Some of the tales focus on life at its most unruly.
By MICHAEL UPCHURCH
Look at the lineup of authors in the new anthology "Telling Tales" (Picador, $14), and you'll find yourself wondering what its linking theme can possibly be.
But as editor Nadine Gordimer explains in her introduction, there is no linking theme. Instead, there's a worthy cause.
"Musicians have given their talents to jazz, pop, and classical concerts for the benefit of the 40 million worldwide men, women, and children infected with HIV/AIDS," she writes. The authors in the anthology decided that they too wanted to "fight against this disease from which no country, no individual, is safely isolated."
Not about HIV/AIDS
The stories aren't about HIV/AIDS, although some of them -- Gabriel Garcia Marquez's "Death Constant Beyond Love," John Updike's "The Journey to the Dead" -- clearly have mortality on their minds. But other tales here, including Hanif Kureishi's "A Meeting, At Last" (about an adulterer meeting his lover's husband) and Arthur Miller's "Bulldog" (about puppy care -- and first sex), focus on life at its most unruly.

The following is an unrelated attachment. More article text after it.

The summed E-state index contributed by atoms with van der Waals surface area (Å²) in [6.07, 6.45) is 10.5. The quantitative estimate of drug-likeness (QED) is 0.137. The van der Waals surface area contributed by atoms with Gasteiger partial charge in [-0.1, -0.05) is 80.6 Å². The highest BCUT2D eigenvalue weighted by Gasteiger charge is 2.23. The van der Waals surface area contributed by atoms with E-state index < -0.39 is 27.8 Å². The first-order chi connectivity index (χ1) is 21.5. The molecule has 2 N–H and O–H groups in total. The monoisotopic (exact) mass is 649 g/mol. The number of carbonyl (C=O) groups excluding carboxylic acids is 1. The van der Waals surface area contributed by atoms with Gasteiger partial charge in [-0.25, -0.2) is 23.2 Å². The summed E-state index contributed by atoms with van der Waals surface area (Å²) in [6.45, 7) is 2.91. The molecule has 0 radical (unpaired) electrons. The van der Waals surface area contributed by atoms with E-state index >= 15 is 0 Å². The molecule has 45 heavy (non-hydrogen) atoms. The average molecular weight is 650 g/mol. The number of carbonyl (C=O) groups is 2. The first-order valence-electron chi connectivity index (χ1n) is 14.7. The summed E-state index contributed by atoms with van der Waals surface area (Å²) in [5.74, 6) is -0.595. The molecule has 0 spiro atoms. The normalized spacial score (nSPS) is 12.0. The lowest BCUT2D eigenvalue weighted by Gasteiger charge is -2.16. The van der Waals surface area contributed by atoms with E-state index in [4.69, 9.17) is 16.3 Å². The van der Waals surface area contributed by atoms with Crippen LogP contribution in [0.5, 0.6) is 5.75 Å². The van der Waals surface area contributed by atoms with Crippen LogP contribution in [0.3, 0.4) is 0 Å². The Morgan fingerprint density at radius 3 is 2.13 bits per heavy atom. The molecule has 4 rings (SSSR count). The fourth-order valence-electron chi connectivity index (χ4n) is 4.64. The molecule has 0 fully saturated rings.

All those involved in the project donated their services. All proceeds go to the Treatment Action Campaign (www.tac.org.za ), a nonprofit AIDS-prevention organization in hard-hit South Africa. The book's contributors include five Nobel laureates, and the rest of the lineup -- including Chinua Achebe, Margaret Atwood, Salman Rushdie and Susan Sontag -- isn't too shabby either.